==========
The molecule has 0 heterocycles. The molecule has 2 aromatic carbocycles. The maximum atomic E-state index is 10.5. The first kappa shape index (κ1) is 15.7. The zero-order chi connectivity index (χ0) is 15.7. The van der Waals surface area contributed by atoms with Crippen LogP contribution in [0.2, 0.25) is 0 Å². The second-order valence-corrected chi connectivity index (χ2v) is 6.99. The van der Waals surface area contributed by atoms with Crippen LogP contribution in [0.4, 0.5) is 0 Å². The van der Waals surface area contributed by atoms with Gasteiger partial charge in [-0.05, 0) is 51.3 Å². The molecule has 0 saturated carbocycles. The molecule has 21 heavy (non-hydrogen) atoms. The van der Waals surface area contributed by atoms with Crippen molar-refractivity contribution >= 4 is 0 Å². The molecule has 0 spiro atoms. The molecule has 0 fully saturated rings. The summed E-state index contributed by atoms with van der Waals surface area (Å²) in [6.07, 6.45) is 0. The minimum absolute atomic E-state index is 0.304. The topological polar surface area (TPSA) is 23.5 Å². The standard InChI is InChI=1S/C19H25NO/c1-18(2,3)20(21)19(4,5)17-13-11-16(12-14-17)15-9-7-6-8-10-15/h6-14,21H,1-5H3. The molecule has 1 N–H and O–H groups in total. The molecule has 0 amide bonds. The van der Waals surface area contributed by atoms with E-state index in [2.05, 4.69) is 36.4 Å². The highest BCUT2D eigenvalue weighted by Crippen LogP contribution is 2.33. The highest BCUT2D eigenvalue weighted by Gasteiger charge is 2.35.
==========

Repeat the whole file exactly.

The molecule has 0 heterocycles. The molecule has 2 aromatic carbocycles. The maximum atomic E-state index is 10.5. The first kappa shape index (κ1) is 15.7. The zero-order chi connectivity index (χ0) is 15.7. The van der Waals surface area contributed by atoms with Crippen LogP contribution in [0.2, 0.25) is 0 Å². The second-order valence-corrected chi connectivity index (χ2v) is 6.99. The van der Waals surface area contributed by atoms with Crippen LogP contribution in [0.4, 0.5) is 0 Å². The van der Waals surface area contributed by atoms with Gasteiger partial charge in [-0.05, 0) is 51.3 Å². The molecule has 0 saturated carbocycles. The molecule has 21 heavy (non-hydrogen) atoms. The van der Waals surface area contributed by atoms with Crippen molar-refractivity contribution >= 4 is 0 Å². The molecule has 0 spiro atoms. The molecule has 0 fully saturated rings. The summed E-state index contributed by atoms with van der Waals surface area (Å²) in [6.07, 6.45) is 0. The minimum absolute atomic E-state index is 0.304. The topological polar surface area (TPSA) is 23.5 Å². The standard InChI is InChI=1S/C19H25NO/c1-18(2,3)20(21)19(4,5)17-13-11-16(12-14-17)15-9-7-6-8-10-15/h6-14,21H,1-5H3. The molecule has 1 N–H and O–H groups in total. The molecule has 0 amide bonds. The van der Waals surface area contributed by atoms with E-state index in [2.05, 4.69) is 36.4 Å². The highest BCUT2D eigenvalue weighted by Crippen LogP contribution is 2.33. The highest BCUT2D eigenvalue weighted by Gasteiger charge is 2.35.